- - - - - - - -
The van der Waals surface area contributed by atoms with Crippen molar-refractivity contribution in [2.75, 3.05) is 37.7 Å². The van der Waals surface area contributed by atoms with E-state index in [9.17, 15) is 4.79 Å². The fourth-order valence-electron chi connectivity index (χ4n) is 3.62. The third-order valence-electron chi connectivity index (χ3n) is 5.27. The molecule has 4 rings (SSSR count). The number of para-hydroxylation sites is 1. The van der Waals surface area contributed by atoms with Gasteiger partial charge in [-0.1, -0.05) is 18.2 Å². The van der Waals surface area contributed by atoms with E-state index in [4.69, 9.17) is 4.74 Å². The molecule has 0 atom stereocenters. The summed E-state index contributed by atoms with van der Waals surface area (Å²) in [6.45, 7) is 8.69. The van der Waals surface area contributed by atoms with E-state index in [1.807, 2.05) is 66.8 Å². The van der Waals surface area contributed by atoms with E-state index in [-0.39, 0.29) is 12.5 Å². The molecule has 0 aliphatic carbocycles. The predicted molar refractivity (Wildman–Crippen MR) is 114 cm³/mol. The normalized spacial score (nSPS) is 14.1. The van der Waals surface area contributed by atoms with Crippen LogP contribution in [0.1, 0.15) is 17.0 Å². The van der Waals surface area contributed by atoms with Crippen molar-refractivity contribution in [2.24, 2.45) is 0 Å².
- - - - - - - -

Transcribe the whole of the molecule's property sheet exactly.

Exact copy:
The van der Waals surface area contributed by atoms with Crippen molar-refractivity contribution in [2.75, 3.05) is 37.7 Å². The van der Waals surface area contributed by atoms with E-state index in [9.17, 15) is 4.79 Å². The fourth-order valence-electron chi connectivity index (χ4n) is 3.62. The third-order valence-electron chi connectivity index (χ3n) is 5.27. The molecule has 4 rings (SSSR count). The number of para-hydroxylation sites is 1. The van der Waals surface area contributed by atoms with Gasteiger partial charge in [-0.1, -0.05) is 18.2 Å². The van der Waals surface area contributed by atoms with E-state index in [4.69, 9.17) is 4.74 Å². The molecule has 0 atom stereocenters. The summed E-state index contributed by atoms with van der Waals surface area (Å²) in [6.45, 7) is 8.69. The van der Waals surface area contributed by atoms with E-state index in [1.807, 2.05) is 66.8 Å². The van der Waals surface area contributed by atoms with E-state index in [-0.39, 0.29) is 12.5 Å². The molecule has 0 aliphatic carbocycles. The predicted molar refractivity (Wildman–Crippen MR) is 114 cm³/mol. The normalized spacial score (nSPS) is 14.1. The van der Waals surface area contributed by atoms with Crippen LogP contribution in [0.1, 0.15) is 17.0 Å². The van der Waals surface area contributed by atoms with Crippen molar-refractivity contribution in [2.24, 2.45) is 0 Å².